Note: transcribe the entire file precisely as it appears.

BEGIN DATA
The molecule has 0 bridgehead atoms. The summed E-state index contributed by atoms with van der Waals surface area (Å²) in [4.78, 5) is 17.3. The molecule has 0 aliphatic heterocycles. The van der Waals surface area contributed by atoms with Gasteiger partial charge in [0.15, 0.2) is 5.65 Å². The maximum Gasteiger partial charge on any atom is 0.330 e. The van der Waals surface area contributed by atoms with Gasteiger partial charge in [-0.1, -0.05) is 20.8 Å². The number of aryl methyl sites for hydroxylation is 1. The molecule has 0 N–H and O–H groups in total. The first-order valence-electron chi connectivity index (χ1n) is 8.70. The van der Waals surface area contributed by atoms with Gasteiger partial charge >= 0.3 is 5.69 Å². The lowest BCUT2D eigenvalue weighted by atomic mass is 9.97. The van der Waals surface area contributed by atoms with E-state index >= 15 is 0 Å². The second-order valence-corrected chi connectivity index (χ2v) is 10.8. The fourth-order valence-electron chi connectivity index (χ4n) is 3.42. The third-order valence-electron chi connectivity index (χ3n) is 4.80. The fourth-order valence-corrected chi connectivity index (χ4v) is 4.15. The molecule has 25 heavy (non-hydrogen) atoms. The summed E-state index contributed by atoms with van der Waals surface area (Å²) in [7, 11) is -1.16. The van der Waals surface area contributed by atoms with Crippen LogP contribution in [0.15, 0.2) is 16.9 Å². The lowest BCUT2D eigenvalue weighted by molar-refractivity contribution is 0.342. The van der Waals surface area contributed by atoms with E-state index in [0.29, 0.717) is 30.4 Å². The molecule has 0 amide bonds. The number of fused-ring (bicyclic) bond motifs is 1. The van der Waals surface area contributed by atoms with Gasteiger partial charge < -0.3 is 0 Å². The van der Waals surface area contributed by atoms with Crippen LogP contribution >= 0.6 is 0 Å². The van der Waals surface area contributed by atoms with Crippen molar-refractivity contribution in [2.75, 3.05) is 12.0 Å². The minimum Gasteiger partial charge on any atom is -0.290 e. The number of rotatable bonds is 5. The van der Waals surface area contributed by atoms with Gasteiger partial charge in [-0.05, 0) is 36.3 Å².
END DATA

The molecule has 0 bridgehead atoms. The summed E-state index contributed by atoms with van der Waals surface area (Å²) in [4.78, 5) is 17.3. The molecule has 0 aliphatic heterocycles. The van der Waals surface area contributed by atoms with Gasteiger partial charge in [0.15, 0.2) is 5.65 Å². The maximum Gasteiger partial charge on any atom is 0.330 e. The van der Waals surface area contributed by atoms with Gasteiger partial charge in [-0.1, -0.05) is 20.8 Å². The number of aryl methyl sites for hydroxylation is 1. The molecule has 0 N–H and O–H groups in total. The first-order valence-electron chi connectivity index (χ1n) is 8.70. The van der Waals surface area contributed by atoms with Gasteiger partial charge >= 0.3 is 5.69 Å². The lowest BCUT2D eigenvalue weighted by atomic mass is 9.97. The van der Waals surface area contributed by atoms with E-state index >= 15 is 0 Å². The second-order valence-corrected chi connectivity index (χ2v) is 10.8. The fourth-order valence-electron chi connectivity index (χ4n) is 3.42. The third-order valence-electron chi connectivity index (χ3n) is 4.80. The fourth-order valence-corrected chi connectivity index (χ4v) is 4.15. The molecule has 25 heavy (non-hydrogen) atoms. The summed E-state index contributed by atoms with van der Waals surface area (Å²) in [7, 11) is -1.16. The van der Waals surface area contributed by atoms with Crippen LogP contribution in [0.15, 0.2) is 16.9 Å². The lowest BCUT2D eigenvalue weighted by molar-refractivity contribution is 0.342. The van der Waals surface area contributed by atoms with E-state index in [0.29, 0.717) is 30.4 Å². The molecule has 0 amide bonds. The number of fused-ring (bicyclic) bond motifs is 1. The van der Waals surface area contributed by atoms with Gasteiger partial charge < -0.3 is 0 Å². The van der Waals surface area contributed by atoms with Crippen LogP contribution >= 0.6 is 0 Å². The van der Waals surface area contributed by atoms with Crippen molar-refractivity contribution in [2.75, 3.05) is 12.0 Å². The minimum Gasteiger partial charge on any atom is -0.290 e. The number of rotatable bonds is 5. The van der Waals surface area contributed by atoms with Gasteiger partial charge in [-0.05, 0) is 36.3 Å².